Retired officers slam Malaysia’s ‘unwise’ role in Saudi-led aggression on Yemen

A group of retired military and police officers in Malaysia have censured the Southeast Asian country’s reported complicity in the Saudi-led military campaign against Yemen.

The National Patriot Association (NPA) president Mohamed Arshad Raji said in a statement on Tuesday that based on a recent report by Qatar-based broadcaster Al Jazeera, Malaysian military personnel have joined the Saudi-led coalition.

“If the Al Jazeera news report is true, then NPA wants to register its strongest protest against the participation of the armed forces in the Saudi-led coalition forces and the involvement of our military personnel in this Middle Eastern conflict,” Arshad said.

Back in January, a United Nations panel of experts said Malaysian officers were among those working at the coalition’s Riyadh headquarters, warning that the Saudi-led attacks on Yemen “may amount to war crimes.”

Defense Minister Datuk Seri Hishammuddin Hussein said the Malaysian troops were present in Saudi Arabia not for fighting against Yemen’s Houthi Ansarullah fighters, but rather gaining experience, specifically on the evacuation mission and disaster relief.

“Saudi Arabia leadership gave our armed forces some lessons,” he said, adding, “I don’t think that is a problem. Our policy to stay within Saudi Arabian borders has not changed.”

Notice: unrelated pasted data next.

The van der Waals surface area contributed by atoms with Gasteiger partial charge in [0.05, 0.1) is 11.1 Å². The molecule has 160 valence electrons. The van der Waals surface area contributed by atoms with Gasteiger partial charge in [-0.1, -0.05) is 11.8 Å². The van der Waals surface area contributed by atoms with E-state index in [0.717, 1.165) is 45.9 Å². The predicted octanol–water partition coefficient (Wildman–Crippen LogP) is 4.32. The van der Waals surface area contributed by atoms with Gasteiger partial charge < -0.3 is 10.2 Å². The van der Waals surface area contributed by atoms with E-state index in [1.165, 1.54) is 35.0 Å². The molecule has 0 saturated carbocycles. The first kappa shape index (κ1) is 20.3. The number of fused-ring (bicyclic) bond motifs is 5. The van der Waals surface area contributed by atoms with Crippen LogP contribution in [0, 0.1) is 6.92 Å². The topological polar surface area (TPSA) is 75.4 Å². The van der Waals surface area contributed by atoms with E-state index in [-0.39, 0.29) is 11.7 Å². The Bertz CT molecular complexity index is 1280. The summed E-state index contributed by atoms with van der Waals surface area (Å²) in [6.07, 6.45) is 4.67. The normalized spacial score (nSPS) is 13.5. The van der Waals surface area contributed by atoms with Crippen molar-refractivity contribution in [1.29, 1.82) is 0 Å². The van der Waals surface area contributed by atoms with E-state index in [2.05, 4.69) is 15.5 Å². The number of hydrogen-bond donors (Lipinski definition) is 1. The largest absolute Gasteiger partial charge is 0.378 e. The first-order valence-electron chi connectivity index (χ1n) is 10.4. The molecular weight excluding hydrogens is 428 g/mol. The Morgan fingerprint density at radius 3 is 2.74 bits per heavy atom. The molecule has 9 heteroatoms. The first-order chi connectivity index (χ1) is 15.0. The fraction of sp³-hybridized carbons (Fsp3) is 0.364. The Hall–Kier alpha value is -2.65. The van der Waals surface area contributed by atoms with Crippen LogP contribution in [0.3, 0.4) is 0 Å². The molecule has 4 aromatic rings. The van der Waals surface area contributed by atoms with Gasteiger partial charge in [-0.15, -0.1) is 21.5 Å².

Elsewhere in his remarks, Arshad challenged the authority under which the Malaysian government had deployed armed forces abroad in general, and more specifically to assist the Saudis in the war on Yemen.

“Does Malaysia have any military agreements with Saudi Arabia allowing our country to send its troops to Saudi Arabia?” he asked. “Also, who is financing the cost of the armed forces’ involvement in Saudi Arabia so far? In the event of any injury or death involving members of the armed forces, who shall be held accountable?”

Arshad further stressed that “it is unwise for the Malaysian armed forces to be involved in the conflict between Saudi Arabia and Yemen, which has unnecessarily put our military personnel in harm’s way.”

Since March 2015, Saudi Arabia has been incessantly pounding Yemen in an attempt to crush the Houthi Ansarullah movement and reinstate former Riyadh-friendly regime, but the kingdom has achieved neither of its goals.

The protracted Saudi war, which has been accompanied by a land, naval, and aerial blockade of Yemen, has so far killed over 12,000 people.

Over 17 million Yemenis are also in need of food as a result of the war and blockade, which have also caused a cholera epidemic.


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